By Peter Ricci
Pending home sales rose year-over-year for the 14th consecutive month in June, according to the latest Pending Home Sales Index from the National Association of Realtors.
A forward-looking index based on contract signings, the Pending Home Sales Index (PHSI) rose 9.5 percent from June 2011, though it did decline a bit by 1.4 percent from May 2012.
Lawrence Yun, NAR chief economist, said inventory shortages were a factor in the index’s monthly slip.
“Buyer interest remains strong but fewer home listings mean fewer contract signing opportunities,” Yun said, echoing his statements for last week’s existing-home sales data. “We’ve been seeing a steady decline in the level of housing inventory, which is most pronounced in the lower price ranges popular with first-time buyers and investors.”
And NAR’s Confidence Index does support Yun’s claims of an imbalance. While buyer traffic for the index was rated at a 60, seller traffic was just 41, showing an imbalance between housing supply and demand that has been present in the market the last couple months (a value of 50 signifies neutral market conditions).
Interestingly, that has also been the experience of Michael Parent, the president-elect of the Mainstreet Organization of Realtors and the managing broker of Coldwell Banker Residential Brokerage in St. Charles. Though Parent’s office is seeing a “significant amount of buyers,” they are running into some inventory constraints, a divergence Parent chalked up to slow-moving banks and tepid sellers.
Banks, Parent said, could definitely be more proactive with their REO properties, many of which sit vacant throughout Chicagoland’s western neighborhoods collecting dust. With some minor fixes, such as white-washing the walls and laying neutral carpeting, the properties could find buyers at the right price range, but instead, the inventory sits and creates additional demand for the few properties that are on the market. For instance, one property that Parent’s office listed had five offers after just four days on the market.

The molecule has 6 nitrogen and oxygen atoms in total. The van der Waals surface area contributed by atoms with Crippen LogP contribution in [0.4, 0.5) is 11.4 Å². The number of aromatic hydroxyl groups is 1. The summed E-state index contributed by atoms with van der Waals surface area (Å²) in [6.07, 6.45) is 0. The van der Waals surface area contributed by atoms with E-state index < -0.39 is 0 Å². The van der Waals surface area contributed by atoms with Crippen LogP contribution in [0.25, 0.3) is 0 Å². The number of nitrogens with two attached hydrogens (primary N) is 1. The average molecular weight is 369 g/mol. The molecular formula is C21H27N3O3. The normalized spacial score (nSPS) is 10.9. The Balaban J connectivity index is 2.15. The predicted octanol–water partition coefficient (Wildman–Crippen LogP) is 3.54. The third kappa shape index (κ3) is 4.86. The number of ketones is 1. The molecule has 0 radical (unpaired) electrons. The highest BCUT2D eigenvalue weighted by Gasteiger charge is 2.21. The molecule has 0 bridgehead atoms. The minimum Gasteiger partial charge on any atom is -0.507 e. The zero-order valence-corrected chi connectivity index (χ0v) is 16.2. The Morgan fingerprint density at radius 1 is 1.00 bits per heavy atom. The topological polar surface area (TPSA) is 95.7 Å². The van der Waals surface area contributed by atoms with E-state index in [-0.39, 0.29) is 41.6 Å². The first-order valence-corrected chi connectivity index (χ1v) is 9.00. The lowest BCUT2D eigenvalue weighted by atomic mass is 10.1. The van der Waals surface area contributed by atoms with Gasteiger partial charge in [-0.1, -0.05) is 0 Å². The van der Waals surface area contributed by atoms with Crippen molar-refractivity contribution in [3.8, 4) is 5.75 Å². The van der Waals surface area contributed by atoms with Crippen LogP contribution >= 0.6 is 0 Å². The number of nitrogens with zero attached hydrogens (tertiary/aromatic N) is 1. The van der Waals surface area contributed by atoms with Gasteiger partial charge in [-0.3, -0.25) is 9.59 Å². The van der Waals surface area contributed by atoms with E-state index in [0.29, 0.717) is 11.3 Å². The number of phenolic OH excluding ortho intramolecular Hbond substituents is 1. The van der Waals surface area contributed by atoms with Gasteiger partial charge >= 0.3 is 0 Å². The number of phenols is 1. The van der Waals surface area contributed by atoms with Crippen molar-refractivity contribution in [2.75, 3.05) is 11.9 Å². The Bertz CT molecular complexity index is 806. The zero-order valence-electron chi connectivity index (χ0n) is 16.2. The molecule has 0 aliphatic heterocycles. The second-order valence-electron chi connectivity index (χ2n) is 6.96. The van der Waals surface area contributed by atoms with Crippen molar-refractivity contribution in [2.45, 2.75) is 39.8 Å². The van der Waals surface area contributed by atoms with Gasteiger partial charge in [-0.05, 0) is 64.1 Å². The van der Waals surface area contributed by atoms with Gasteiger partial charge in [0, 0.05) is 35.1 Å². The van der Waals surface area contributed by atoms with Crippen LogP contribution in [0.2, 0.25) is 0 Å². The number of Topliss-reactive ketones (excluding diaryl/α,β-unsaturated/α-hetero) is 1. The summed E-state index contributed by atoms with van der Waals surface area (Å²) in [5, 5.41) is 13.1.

On the seller side, Parent continued, it’s ultimately up to Chicago’s real estate agents to define their individual markets. Too many sellers, he said, are bogged down by the national news cycles, many that report negative news on the economy and the housing market; as a result, they don’t feel the time is right to list their properties, even though considerable buyer excitement currently exists for homes.
“There’s lots of buyer excitement,” Parent said. “How can you not be excited with interest rates of 3.5 percent?”
Therefore, agents need to engage in what Parent called the “communication factor,” and notify their local consumers that now is a great time to list their homes. Even if it means engaging in decidedly old-school methods, such as canvassing and going door to door, Parent said agents must cut through the national news cycle and notify their clientele of the market’s true conditions.
“That’s the biggest thing that agents need to do,” he said.